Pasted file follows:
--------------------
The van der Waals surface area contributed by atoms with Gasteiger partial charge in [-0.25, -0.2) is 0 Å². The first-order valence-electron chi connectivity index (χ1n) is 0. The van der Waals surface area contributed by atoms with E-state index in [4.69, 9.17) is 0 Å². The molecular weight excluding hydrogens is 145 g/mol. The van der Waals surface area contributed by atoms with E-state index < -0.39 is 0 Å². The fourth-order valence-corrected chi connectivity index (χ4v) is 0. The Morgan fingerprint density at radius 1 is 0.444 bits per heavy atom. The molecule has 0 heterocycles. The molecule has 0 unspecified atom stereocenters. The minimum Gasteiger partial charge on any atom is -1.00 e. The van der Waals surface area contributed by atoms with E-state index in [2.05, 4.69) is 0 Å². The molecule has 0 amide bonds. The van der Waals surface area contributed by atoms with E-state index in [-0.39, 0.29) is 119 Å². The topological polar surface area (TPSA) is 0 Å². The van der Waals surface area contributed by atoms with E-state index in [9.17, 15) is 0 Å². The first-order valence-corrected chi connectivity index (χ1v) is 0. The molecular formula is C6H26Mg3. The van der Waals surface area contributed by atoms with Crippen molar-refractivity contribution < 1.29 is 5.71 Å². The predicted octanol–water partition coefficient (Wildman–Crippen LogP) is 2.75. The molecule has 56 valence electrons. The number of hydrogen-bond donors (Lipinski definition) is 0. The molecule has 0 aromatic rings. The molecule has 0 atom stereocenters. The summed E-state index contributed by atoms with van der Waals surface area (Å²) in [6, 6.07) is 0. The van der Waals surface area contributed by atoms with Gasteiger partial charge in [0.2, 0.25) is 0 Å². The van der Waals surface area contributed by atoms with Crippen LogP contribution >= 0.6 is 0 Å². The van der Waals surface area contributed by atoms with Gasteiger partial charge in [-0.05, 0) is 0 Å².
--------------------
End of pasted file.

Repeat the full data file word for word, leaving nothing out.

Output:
The van der Waals surface area contributed by atoms with Gasteiger partial charge in [-0.25, -0.2) is 0 Å². The first-order valence-electron chi connectivity index (χ1n) is 0. The van der Waals surface area contributed by atoms with E-state index in [4.69, 9.17) is 0 Å². The molecular weight excluding hydrogens is 145 g/mol. The van der Waals surface area contributed by atoms with E-state index < -0.39 is 0 Å². The fourth-order valence-corrected chi connectivity index (χ4v) is 0. The Morgan fingerprint density at radius 1 is 0.444 bits per heavy atom. The molecule has 0 heterocycles. The molecule has 0 unspecified atom stereocenters. The minimum Gasteiger partial charge on any atom is -1.00 e. The van der Waals surface area contributed by atoms with E-state index in [2.05, 4.69) is 0 Å². The molecule has 0 amide bonds. The van der Waals surface area contributed by atoms with E-state index in [-0.39, 0.29) is 119 Å². The topological polar surface area (TPSA) is 0 Å². The van der Waals surface area contributed by atoms with E-state index in [9.17, 15) is 0 Å². The first-order valence-corrected chi connectivity index (χ1v) is 0. The molecular formula is C6H26Mg3. The van der Waals surface area contributed by atoms with Crippen molar-refractivity contribution < 1.29 is 5.71 Å². The predicted octanol–water partition coefficient (Wildman–Crippen LogP) is 2.75. The molecule has 56 valence electrons. The number of hydrogen-bond donors (Lipinski definition) is 0. The molecule has 0 aromatic rings. The molecule has 0 atom stereocenters. The summed E-state index contributed by atoms with van der Waals surface area (Å²) in [6, 6.07) is 0. The van der Waals surface area contributed by atoms with Gasteiger partial charge in [0.2, 0.25) is 0 Å². The van der Waals surface area contributed by atoms with Crippen LogP contribution >= 0.6 is 0 Å². The van der Waals surface area contributed by atoms with Gasteiger partial charge in [-0.05, 0) is 0 Å².